A combination approach that may include insecticide application, Electronic Fly Killers (EFK’s), fly screening and sorting out the breeding site. Unlike House and Lesser House Flies Blowflies are attracted to EFK’s. Often in domestic premises the carcass the maggots were feeding on may be ‘finished with’ by the time the problem (adult flies and/or maggots) is noticed. A common domestic treatment is for us to apply a residual insecticide to the walls and ceilings. This kills flies as they land on the treated surfaces and as the insecticide is residual will last 1-3 months inside. Prior to treatment, it is important that the surfaces to be treated are clean and dust-free. Putting items away or covering items such as cutlery, food, clothes, towels, toothbrushes, etc prior to the insecticide being applied is required. All the insecticides we used are biodegradable and safe. See Cluster Fly section for the insecticides used for fly treatments.

Cluster Flies

How Do I Know If I Have A Problem?

If you have a Cluster Fly problem you will notice dead, dying or live flies around windows or in loft spaces. You may even see them sunning themselves on outside walls.
The time of year is important. If you are seeing flies in the Summer then they are probably another type of fly, maybe a Bluebottle or related species or perhaps House Flies.

Preparation Prior To Treatment

There isn’t much you can do prior to treatment but the insecticides used last much longer on clean dust-free surfaces.

Treatment

We will treat the infested and surrounding areas with one (or all) of the following insecticide sprays: Effect Microtech CS’* which contains Permethrin, HSE Number 6287, made by Sorex or Permost Uni, HSE Number 6399 which contains Permethrin and Tetramethrin and made by Hockley International or K-Othrine WG250, HSE Number 5390 which contains deltamethrin 25%. These insecticides are the most modern insecticide available. Also, a powder might be used called Ficam D*. This contains an insecticide in a dust formulation @ 1% w/w Bendiocarb. A smoke generator may have been used, this is called a Coopex Smoke contains Permethrin. The type of insecticide used will depend on individual circumstances and be decided by the technician.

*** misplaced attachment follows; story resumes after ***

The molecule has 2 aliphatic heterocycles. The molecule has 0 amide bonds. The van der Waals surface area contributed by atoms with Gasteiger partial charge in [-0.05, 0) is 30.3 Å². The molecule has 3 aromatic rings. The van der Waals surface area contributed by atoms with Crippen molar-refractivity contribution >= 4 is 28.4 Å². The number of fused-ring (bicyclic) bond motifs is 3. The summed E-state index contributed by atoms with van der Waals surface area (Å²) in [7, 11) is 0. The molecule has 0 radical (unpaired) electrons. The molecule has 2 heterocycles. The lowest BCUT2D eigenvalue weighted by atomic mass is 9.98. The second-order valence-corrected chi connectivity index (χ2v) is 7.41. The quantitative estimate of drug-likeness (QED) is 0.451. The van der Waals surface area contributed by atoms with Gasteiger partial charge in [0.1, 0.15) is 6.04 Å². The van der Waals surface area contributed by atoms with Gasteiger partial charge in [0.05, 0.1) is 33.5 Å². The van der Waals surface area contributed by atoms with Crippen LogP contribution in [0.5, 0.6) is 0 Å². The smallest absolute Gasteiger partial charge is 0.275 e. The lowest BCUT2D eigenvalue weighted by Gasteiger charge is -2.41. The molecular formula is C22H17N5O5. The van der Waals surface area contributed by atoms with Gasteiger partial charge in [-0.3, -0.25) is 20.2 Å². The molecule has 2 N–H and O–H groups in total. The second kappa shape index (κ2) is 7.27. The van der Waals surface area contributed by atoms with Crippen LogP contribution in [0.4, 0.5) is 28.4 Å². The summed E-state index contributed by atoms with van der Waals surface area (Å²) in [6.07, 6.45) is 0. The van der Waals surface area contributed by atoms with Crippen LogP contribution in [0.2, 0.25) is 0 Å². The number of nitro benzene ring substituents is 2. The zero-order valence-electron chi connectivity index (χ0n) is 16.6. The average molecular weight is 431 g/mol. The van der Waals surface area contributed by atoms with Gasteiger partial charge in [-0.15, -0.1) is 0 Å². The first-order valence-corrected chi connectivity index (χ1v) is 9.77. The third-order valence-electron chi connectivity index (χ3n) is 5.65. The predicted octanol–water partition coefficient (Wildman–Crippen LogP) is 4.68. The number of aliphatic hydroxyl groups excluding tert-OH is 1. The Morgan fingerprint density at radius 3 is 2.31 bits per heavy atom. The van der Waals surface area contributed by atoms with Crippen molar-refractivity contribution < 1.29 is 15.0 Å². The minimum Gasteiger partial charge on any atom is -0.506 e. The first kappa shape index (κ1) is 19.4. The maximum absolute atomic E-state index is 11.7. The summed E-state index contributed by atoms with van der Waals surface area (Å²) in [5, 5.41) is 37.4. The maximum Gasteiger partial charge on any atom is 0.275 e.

All these insecticides are biodegradable, almost odourless, non-tainting and do not corrode or stain. They are not highly toxic towards mammals but are extremely so to all forms of crawling and flying public health pests. All the resting places will have been sprayed and possibly dusted.

What Do I Do Afterwards?

After treatment, do not let domestic animals walk on treated surfaces until dry and if bare skin comes into contact while wet then wash. As long as the surfaces that have been treated are not washed down the insecticide will remain active for up to 3 months. This really only applies to clean areas inside.

Guarantee

Dying flies may be seen in some numbers up to 4 weeks after treatment. There is a strong possibility that any survivors will build up their numbers to a nuisance level again in the following years. In fact, once a hibernation site is selected it will be used year after year. The treatment will not eliminate the fly infestation but kill the vast majority of flies present at the time of treatment, flies will take time to die, how quickly depends on temperature and how much insecticide they have absorbed.

Flies – General Information

Cluster and Swarming Flies

These flies may be found in large numbers in houses, usually lofts, causing annoyance to the occupants. They enter during the autumn to hibernate and leave in early spring, sometimes appearing on warm winter days. It is at these times when they become a nuisance and treatment is necessary.
There are 3 types of cluster fly: the most common type is parasitic on earthworms, the other 2 types are the Autumn Fly, and the Green Cluster Fly, both of these breed in cow dung. All 3 species lead solitary lives except when they gather in the autumn to hibernate.

Before moving into their hibernation place they will collect on the outside of buildings, especially on sunny walls before finding their way inside to form clusters of many thousands in such sites as roof spaces, under tiles, window frames and in window sash boxes. They are not a health hazard in the same way that House Flies are and are only coming into the building to hibernate, not to breed or feed.

Once a hibernation site has been chosen the flies’ descendants will use the site, the memory of the site seems to be passed on to subsequent generations. It is not understood how this happens.